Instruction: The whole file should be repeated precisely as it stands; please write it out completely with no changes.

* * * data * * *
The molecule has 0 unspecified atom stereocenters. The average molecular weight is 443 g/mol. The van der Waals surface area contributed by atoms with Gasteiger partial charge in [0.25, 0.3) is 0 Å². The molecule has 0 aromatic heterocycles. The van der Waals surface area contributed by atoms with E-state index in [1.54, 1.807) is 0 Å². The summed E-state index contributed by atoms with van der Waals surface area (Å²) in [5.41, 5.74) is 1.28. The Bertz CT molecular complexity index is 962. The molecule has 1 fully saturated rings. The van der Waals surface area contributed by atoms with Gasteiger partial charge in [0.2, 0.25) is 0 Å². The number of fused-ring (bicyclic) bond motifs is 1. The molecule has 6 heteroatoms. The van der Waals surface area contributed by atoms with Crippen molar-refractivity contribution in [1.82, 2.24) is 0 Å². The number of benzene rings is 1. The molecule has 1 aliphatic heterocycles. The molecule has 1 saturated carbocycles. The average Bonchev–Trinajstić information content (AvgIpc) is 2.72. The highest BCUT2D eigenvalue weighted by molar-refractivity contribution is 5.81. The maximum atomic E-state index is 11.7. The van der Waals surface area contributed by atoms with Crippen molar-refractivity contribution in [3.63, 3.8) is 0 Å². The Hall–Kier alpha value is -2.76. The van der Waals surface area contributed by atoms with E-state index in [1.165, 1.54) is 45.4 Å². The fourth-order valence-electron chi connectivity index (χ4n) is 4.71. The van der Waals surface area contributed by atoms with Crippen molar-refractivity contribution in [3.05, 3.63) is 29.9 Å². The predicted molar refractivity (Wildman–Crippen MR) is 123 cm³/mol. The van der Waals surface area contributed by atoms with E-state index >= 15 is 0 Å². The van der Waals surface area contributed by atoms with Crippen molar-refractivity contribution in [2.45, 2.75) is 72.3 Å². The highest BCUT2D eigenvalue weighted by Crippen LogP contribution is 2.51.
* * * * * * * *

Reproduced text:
The molecule has 0 unspecified atom stereocenters. The average molecular weight is 443 g/mol. The van der Waals surface area contributed by atoms with Gasteiger partial charge in [0.25, 0.3) is 0 Å². The molecule has 0 aromatic heterocycles. The van der Waals surface area contributed by atoms with E-state index in [1.54, 1.807) is 0 Å². The summed E-state index contributed by atoms with van der Waals surface area (Å²) in [5.41, 5.74) is 1.28. The Bertz CT molecular complexity index is 962. The molecule has 1 fully saturated rings. The van der Waals surface area contributed by atoms with Gasteiger partial charge in [0.2, 0.25) is 0 Å². The number of fused-ring (bicyclic) bond motifs is 1. The molecule has 6 heteroatoms. The van der Waals surface area contributed by atoms with Crippen molar-refractivity contribution in [1.82, 2.24) is 0 Å². The number of benzene rings is 1. The molecule has 1 aliphatic heterocycles. The molecule has 1 saturated carbocycles. The average Bonchev–Trinajstić information content (AvgIpc) is 2.72. The highest BCUT2D eigenvalue weighted by molar-refractivity contribution is 5.81. The maximum atomic E-state index is 11.7. The van der Waals surface area contributed by atoms with Crippen molar-refractivity contribution in [3.63, 3.8) is 0 Å². The Hall–Kier alpha value is -2.76. The van der Waals surface area contributed by atoms with E-state index in [1.165, 1.54) is 45.4 Å². The fourth-order valence-electron chi connectivity index (χ4n) is 4.71. The van der Waals surface area contributed by atoms with Crippen molar-refractivity contribution in [3.05, 3.63) is 29.9 Å². The predicted molar refractivity (Wildman–Crippen MR) is 123 cm³/mol. The van der Waals surface area contributed by atoms with E-state index >= 15 is 0 Å². The van der Waals surface area contributed by atoms with Crippen molar-refractivity contribution in [2.45, 2.75) is 72.3 Å². The highest BCUT2D eigenvalue weighted by Crippen LogP contribution is 2.51.